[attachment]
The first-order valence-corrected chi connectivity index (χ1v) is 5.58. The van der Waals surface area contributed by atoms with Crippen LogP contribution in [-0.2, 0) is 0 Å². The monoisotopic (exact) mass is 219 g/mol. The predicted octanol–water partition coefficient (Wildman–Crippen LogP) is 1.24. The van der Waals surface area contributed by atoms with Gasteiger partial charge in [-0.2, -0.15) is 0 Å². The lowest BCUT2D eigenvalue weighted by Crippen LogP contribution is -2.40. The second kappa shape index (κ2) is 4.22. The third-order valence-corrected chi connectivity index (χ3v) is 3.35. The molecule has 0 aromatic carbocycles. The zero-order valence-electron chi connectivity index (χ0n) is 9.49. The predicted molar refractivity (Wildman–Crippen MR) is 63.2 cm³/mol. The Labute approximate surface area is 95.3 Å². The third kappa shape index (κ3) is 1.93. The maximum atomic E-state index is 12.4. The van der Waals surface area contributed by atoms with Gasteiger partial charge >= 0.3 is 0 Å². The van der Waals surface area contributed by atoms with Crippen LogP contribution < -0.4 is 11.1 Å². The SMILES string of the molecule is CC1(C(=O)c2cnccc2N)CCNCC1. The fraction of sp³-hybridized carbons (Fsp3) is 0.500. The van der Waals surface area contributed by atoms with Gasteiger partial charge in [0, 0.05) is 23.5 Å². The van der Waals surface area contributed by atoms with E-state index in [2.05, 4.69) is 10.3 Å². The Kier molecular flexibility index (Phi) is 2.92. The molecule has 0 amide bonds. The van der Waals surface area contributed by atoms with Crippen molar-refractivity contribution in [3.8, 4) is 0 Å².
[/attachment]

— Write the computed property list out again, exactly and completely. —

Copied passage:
The first-order valence-corrected chi connectivity index (χ1v) is 5.58. The van der Waals surface area contributed by atoms with Crippen LogP contribution in [-0.2, 0) is 0 Å². The monoisotopic (exact) mass is 219 g/mol. The predicted octanol–water partition coefficient (Wildman–Crippen LogP) is 1.24. The van der Waals surface area contributed by atoms with Gasteiger partial charge in [-0.2, -0.15) is 0 Å². The lowest BCUT2D eigenvalue weighted by Crippen LogP contribution is -2.40. The second kappa shape index (κ2) is 4.22. The third-order valence-corrected chi connectivity index (χ3v) is 3.35. The molecule has 0 aromatic carbocycles. The zero-order valence-electron chi connectivity index (χ0n) is 9.49. The predicted molar refractivity (Wildman–Crippen MR) is 63.2 cm³/mol. The Labute approximate surface area is 95.3 Å². The third kappa shape index (κ3) is 1.93. The maximum atomic E-state index is 12.4. The van der Waals surface area contributed by atoms with Gasteiger partial charge >= 0.3 is 0 Å². The van der Waals surface area contributed by atoms with Crippen LogP contribution < -0.4 is 11.1 Å². The SMILES string of the molecule is CC1(C(=O)c2cnccc2N)CCNCC1. The fraction of sp³-hybridized carbons (Fsp3) is 0.500. The van der Waals surface area contributed by atoms with Gasteiger partial charge in [0, 0.05) is 23.5 Å². The van der Waals surface area contributed by atoms with E-state index in [2.05, 4.69) is 10.3 Å². The Kier molecular flexibility index (Phi) is 2.92. The molecule has 0 amide bonds. The van der Waals surface area contributed by atoms with Crippen molar-refractivity contribution in [3.8, 4) is 0 Å².